Chemical cylinders spilled on Route 75 Road closed nearly 5 hours for cleanup

November 12, 1993|By Bill Talbott | Bill Talbott,Staff Writer

A delivery truck overturned and dumped 36 cylinders of chemicals on the road and into a field yesterday near Union Bridge, sending the driver to the hospital and forcing an elderly woman to leave her home.

The truck driver, Marion E. Eckenrode, 37, of Westminster, was able to climb out of the vehicle after it overturned on Route 75 near the Carroll-Frederick county line about 9:45 a.m.

He was taken to Carroll County General Hospital, where he was treated and released.

Many of the cylinders, which contained nitrogen, liquid oxygen, acetylene, helium and argon, began leaking after they were thrown from the stake-body truck.

Marcelle Magruder, 78, who lives in the only house near the spill, was giving herself her daily insulin injection when she heard the screeching of tires and a crash, she told investigators.

Within minutes, she answered a knock on the door and was met by a man who had come upon the accident and was looking for a telephone to call 911 for help.

Emergency workers took Ms. Magruder to the Church of the Brethren, about a quarter-mile from the spill, because of possible danger from the chemicals.

Route 75 was closed as a hazardous materials truck from Fort Detrick in Frederick County responded, along with emergency and fire personnel from Union Bridge, New Windsor, Taneytown, Westminster, New Midway and Libertytown.

Two hazardous-materials spill response teams from the Department of the Environment and officers of the Commercial Vehicle Enforcement Division of the state police were on the scene to inspect the truck after it was righted.

The area was cordoned off, and traffic was routed around the accident via Locust, Good Intent and Houck roads. Route 75 was reopened about 2:30 p.m., according to police.

Police said that Mr. Eckenrode, who works for Potomac Airgas of Frederick, has been delivering the chemicals in the Union Bridge area for several years.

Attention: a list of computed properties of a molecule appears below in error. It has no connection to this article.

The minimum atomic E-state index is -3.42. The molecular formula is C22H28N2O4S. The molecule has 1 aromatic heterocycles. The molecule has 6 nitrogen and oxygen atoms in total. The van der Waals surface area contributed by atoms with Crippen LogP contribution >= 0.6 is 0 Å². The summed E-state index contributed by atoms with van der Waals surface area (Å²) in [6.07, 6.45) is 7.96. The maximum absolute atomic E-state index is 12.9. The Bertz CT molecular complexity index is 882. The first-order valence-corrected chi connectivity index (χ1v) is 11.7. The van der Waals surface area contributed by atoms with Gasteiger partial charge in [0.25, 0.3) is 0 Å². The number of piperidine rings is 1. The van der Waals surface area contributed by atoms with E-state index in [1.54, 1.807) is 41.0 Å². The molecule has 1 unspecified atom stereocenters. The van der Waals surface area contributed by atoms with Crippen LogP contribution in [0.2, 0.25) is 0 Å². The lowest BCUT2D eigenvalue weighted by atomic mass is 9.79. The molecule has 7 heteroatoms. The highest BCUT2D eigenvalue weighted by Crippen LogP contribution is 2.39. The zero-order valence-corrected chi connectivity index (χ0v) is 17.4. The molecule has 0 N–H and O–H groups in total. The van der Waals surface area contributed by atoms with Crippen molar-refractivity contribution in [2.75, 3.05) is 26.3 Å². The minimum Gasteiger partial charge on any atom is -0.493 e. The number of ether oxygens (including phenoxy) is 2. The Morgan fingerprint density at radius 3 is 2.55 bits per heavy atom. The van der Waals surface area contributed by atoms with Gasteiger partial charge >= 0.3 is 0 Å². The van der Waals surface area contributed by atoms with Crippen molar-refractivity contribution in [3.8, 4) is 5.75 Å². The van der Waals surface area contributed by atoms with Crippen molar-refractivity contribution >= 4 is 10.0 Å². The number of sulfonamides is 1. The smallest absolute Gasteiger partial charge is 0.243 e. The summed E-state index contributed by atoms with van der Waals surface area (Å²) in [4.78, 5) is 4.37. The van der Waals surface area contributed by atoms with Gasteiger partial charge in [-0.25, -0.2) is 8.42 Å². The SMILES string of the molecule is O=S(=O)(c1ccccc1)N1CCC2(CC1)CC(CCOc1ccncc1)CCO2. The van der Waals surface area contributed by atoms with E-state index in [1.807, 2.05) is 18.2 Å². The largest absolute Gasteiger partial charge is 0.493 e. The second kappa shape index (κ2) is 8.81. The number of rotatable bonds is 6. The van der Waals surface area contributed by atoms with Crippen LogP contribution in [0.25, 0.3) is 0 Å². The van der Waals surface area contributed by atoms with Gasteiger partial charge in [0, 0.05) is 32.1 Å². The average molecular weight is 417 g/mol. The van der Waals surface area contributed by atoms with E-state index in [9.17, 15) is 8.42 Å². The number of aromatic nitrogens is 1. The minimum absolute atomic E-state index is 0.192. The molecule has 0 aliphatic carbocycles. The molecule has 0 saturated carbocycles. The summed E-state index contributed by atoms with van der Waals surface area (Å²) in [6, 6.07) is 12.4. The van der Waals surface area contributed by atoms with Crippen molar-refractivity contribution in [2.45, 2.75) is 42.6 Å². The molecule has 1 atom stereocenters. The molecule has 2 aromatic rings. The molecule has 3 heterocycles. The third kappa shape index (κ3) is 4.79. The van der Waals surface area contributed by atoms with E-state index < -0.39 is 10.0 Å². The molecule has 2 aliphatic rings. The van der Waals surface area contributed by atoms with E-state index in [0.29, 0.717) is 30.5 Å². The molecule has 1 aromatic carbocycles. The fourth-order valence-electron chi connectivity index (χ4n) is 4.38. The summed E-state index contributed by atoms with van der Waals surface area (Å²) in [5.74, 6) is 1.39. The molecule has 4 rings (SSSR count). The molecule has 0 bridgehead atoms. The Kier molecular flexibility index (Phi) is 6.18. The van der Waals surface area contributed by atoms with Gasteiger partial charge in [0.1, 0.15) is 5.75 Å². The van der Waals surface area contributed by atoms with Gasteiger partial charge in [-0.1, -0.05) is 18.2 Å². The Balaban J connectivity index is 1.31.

He was driving toward Union Bridge when the truck ran off the road and hit two utility poles, breaking one of them, before overturning.

Rescue workers called for the state police MedEvac helicopter to take the driver to the Maryland Shock Trauma Center in Baltimore. But after the copter landed at the Lehigh Portland Cement Co., rescue workers determined Mr. Eckenrode's injuries were not serious, and he was taken to the hospital by ambulance.

Carroll County public information officer Micki Smith, who had planned a trip to Virginia with her family on Veterans Day but ended up briefing reporters at the accident site, said that almost 100 fire and rescue personnel were dispatched to Union Bridge for the spill.

She said representatives of Potomac Airgas agreed to pick up the cylinders and hire a tow truck to remove the truck after the leaking gases had been shut off by emergency workers.

Lt. Jeffrey Kreimer, operations officer for the Union Bridge Fire Department, said that the mixture of many leaking chemicals could have been dangerous under certain conditions, but that the winds yesterday quickly dissipated the gases. No one was injured.

Union Bridge Assistant Fire Chief Jim Harris coordinated the operation.

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